“My favourite town in Germany is Belgium”
– An American in a bar on Saturday night to myself and a German tourist upon hearing that we had both just come to New York from Germany.
Before we start I just want to get something straight; Anna and myself are having a great time here, living in New York is so much fun, we are having an absolute blast. We keep meeting interesting people and getting into bizarre situations. In fact, I’m going to make an effort to try to put a “Quote of the day” type thing, as I’ve done here, for each post while we’re in the USA from now on, because we just keep hearing the most ridiculous remarks. Anyone who thinks we are having a bad time here is sorely mistaken, but let’s face facts here: Nobody would watch the news if they just mentioned all the things that went well that day. That’s just not interesting. So, instead, let’s have a look at something that is frustrating the hell out of us…
My parents called on Thursday for the first time since we had arrived in New York. Besides coming to Singapore and Malaysia for our wedding, they have never traveled overseas before and most likely never will again, so they always have a lot of questions when Anna and myself go somewhere new. One of the first questions my father asked about New York was, “Are there a lot of homeless people?” Now, to be honest, there aren’t as many as I expected. Realistically, there are probably more in Paris (now that was a surprise), but there still are quite a few here. In the past I’ve wondered how one gets to that point in their life; Is it poor judgement and bad life decisions? Lousy financial advice? Perhaps it was just plain ol’ bad luck.
There aren’t too many homeless people in Melbourne, Australia, where I come from. If there are any in Singapore, the country I now call home, they’re kept nice and hidden away. There are tons in Europe, but about 95% of them can probably blame the European financial crisis. But what about here in the United States? Maybe their experiences were just a worse version of ours.
After the time we’ve spent trying to find an apartment that we like within our price range that suits our needs, come to an agreement on the terms of the lease with the landlord, and organise moving in, I’ve come to the conclusion that the stripes on the American flag must symbolise red tape. Not a single procedure has been easy and we’re not even close to complete.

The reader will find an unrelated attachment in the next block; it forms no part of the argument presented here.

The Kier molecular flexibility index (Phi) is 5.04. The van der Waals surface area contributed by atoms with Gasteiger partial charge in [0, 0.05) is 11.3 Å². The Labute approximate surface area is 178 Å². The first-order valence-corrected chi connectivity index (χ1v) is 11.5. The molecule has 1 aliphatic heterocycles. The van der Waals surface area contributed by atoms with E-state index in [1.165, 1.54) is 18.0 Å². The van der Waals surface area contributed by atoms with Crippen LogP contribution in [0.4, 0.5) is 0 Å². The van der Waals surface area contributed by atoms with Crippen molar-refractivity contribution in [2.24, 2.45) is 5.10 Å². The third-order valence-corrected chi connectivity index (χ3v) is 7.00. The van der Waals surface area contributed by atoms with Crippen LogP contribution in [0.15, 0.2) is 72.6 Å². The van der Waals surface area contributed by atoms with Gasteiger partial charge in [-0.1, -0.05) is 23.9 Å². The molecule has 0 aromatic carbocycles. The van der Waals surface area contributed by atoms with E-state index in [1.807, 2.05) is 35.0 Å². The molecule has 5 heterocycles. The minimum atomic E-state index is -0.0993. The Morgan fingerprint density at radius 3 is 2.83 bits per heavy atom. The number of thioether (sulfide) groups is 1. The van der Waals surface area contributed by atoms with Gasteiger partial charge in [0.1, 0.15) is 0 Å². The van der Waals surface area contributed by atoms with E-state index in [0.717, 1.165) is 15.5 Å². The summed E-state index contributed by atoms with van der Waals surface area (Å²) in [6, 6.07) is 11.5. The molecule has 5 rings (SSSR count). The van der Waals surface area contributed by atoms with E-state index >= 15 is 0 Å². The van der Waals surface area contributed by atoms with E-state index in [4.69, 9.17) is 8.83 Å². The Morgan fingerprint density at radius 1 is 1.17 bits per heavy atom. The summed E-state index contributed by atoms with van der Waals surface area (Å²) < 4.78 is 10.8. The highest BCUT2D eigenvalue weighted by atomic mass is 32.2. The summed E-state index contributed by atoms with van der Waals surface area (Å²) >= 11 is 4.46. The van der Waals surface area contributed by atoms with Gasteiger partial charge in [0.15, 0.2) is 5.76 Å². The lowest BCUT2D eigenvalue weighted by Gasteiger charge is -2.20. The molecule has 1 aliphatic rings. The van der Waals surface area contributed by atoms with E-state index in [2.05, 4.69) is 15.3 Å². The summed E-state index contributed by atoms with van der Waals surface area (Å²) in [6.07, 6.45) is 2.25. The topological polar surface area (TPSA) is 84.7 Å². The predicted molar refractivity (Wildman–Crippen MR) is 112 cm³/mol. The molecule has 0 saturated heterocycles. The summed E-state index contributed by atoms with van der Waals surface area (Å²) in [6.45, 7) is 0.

We came to New York on the 30th of June and, thanks to the generosity of Anna’s auntie and uncle, have had a place to stay for the first month we are here until the lease on that property expires on July 31st. We have spent almost every spare moment trying to find an apartment, but we have been plagued by many bureaucratic problems, but I mentioned the main one in a previous post: Although Anna is contracted to work as a surgeon here and has been given a grant to cover living costs on top of her regular wage, the grant and her wage is paid by her hospital in Singapore, not New York, therefore she is considered a risk by most landlords, unless we do one of the following:
- Pay a substantial amount, most landlords request the full 12 months rent up front on top of the fee we have to pay to the agent.
- Find someone to be a guarantor.
- Pay 15% to a company to be our guarantor.
Paying 12 months rent up front on a 12 month contract technically isn’t renting in my honest opinion, so we decided to find a guarantor. The initial prerequisites to being a guarantor are:
- Must have an annual income 80x the monthly rent
- Must be able to supply individual pay slips and tax documents for the last two years.
Wednesday, July 15, 2015